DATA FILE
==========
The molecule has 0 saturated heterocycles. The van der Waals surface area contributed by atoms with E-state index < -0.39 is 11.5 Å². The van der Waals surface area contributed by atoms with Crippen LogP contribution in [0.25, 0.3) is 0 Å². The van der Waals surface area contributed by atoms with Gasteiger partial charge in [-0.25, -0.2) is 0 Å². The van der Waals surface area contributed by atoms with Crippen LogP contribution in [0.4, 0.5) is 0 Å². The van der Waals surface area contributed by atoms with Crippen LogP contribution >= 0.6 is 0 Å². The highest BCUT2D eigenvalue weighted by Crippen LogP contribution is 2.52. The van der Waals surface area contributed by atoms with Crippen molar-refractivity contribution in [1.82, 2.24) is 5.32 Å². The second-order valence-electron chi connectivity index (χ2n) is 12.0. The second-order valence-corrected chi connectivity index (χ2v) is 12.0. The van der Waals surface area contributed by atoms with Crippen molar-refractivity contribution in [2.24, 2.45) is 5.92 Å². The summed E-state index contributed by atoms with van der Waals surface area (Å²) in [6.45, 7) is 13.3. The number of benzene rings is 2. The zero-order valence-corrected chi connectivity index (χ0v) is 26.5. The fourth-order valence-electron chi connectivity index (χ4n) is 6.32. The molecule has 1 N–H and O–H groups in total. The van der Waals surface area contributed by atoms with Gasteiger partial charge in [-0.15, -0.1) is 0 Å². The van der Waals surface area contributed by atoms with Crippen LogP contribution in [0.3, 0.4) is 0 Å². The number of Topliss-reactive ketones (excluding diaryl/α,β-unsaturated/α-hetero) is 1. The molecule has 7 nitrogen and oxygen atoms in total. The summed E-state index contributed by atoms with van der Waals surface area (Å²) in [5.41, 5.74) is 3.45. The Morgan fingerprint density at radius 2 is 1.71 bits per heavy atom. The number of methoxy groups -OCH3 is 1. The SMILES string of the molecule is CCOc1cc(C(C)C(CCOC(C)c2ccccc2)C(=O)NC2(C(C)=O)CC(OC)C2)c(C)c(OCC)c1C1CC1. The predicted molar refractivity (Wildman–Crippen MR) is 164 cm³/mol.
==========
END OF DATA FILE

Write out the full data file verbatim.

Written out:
The molecule has 0 saturated heterocycles. The van der Waals surface area contributed by atoms with E-state index < -0.39 is 11.5 Å². The van der Waals surface area contributed by atoms with Crippen LogP contribution in [0.25, 0.3) is 0 Å². The van der Waals surface area contributed by atoms with Gasteiger partial charge in [-0.25, -0.2) is 0 Å². The van der Waals surface area contributed by atoms with Crippen LogP contribution in [0.4, 0.5) is 0 Å². The van der Waals surface area contributed by atoms with Crippen LogP contribution >= 0.6 is 0 Å². The highest BCUT2D eigenvalue weighted by Crippen LogP contribution is 2.52. The van der Waals surface area contributed by atoms with Crippen molar-refractivity contribution in [1.82, 2.24) is 5.32 Å². The second-order valence-electron chi connectivity index (χ2n) is 12.0. The second-order valence-corrected chi connectivity index (χ2v) is 12.0. The van der Waals surface area contributed by atoms with Crippen molar-refractivity contribution in [2.24, 2.45) is 5.92 Å². The summed E-state index contributed by atoms with van der Waals surface area (Å²) in [6.45, 7) is 13.3. The number of benzene rings is 2. The zero-order valence-corrected chi connectivity index (χ0v) is 26.5. The fourth-order valence-electron chi connectivity index (χ4n) is 6.32. The molecule has 1 N–H and O–H groups in total. The van der Waals surface area contributed by atoms with Gasteiger partial charge in [-0.15, -0.1) is 0 Å². The van der Waals surface area contributed by atoms with Crippen LogP contribution in [0.3, 0.4) is 0 Å². The number of Topliss-reactive ketones (excluding diaryl/α,β-unsaturated/α-hetero) is 1. The molecule has 7 nitrogen and oxygen atoms in total. The summed E-state index contributed by atoms with van der Waals surface area (Å²) in [5.41, 5.74) is 3.45. The Morgan fingerprint density at radius 2 is 1.71 bits per heavy atom. The number of methoxy groups -OCH3 is 1. The SMILES string of the molecule is CCOc1cc(C(C)C(CCOC(C)c2ccccc2)C(=O)NC2(C(C)=O)CC(OC)C2)c(C)c(OCC)c1C1CC1. The predicted molar refractivity (Wildman–Crippen MR) is 164 cm³/mol.